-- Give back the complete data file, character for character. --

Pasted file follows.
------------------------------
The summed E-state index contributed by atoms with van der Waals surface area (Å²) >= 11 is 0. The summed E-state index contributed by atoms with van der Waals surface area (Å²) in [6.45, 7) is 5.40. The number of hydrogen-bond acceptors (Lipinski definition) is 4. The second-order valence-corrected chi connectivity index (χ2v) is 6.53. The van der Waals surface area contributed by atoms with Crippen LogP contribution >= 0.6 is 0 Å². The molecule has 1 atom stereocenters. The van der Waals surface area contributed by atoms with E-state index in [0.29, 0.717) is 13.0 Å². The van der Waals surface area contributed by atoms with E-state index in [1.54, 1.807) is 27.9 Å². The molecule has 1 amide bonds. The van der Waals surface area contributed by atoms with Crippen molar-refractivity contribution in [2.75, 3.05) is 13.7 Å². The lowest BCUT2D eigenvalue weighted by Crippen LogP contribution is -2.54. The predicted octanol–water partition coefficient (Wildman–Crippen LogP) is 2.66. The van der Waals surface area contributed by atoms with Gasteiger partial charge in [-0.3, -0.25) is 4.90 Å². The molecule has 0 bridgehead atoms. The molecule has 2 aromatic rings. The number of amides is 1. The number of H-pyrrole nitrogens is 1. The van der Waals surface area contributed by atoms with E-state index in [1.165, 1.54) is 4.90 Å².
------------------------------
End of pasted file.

The summed E-state index contributed by atoms with van der Waals surface area (Å²) >= 11 is 0. The summed E-state index contributed by atoms with van der Waals surface area (Å²) in [6.45, 7) is 5.40. The number of hydrogen-bond acceptors (Lipinski definition) is 4. The second-order valence-corrected chi connectivity index (χ2v) is 6.53. The van der Waals surface area contributed by atoms with Crippen LogP contribution >= 0.6 is 0 Å². The molecule has 1 atom stereocenters. The van der Waals surface area contributed by atoms with E-state index in [0.29, 0.717) is 13.0 Å². The van der Waals surface area contributed by atoms with E-state index in [1.54, 1.807) is 27.9 Å². The molecule has 1 amide bonds. The van der Waals surface area contributed by atoms with Crippen molar-refractivity contribution in [2.75, 3.05) is 13.7 Å². The lowest BCUT2D eigenvalue weighted by Crippen LogP contribution is -2.54. The predicted octanol–water partition coefficient (Wildman–Crippen LogP) is 2.66. The van der Waals surface area contributed by atoms with Gasteiger partial charge in [-0.3, -0.25) is 4.90 Å². The molecule has 0 bridgehead atoms. The molecule has 2 aromatic rings. The number of amides is 1. The number of H-pyrrole nitrogens is 1. The van der Waals surface area contributed by atoms with E-state index in [1.165, 1.54) is 4.90 Å².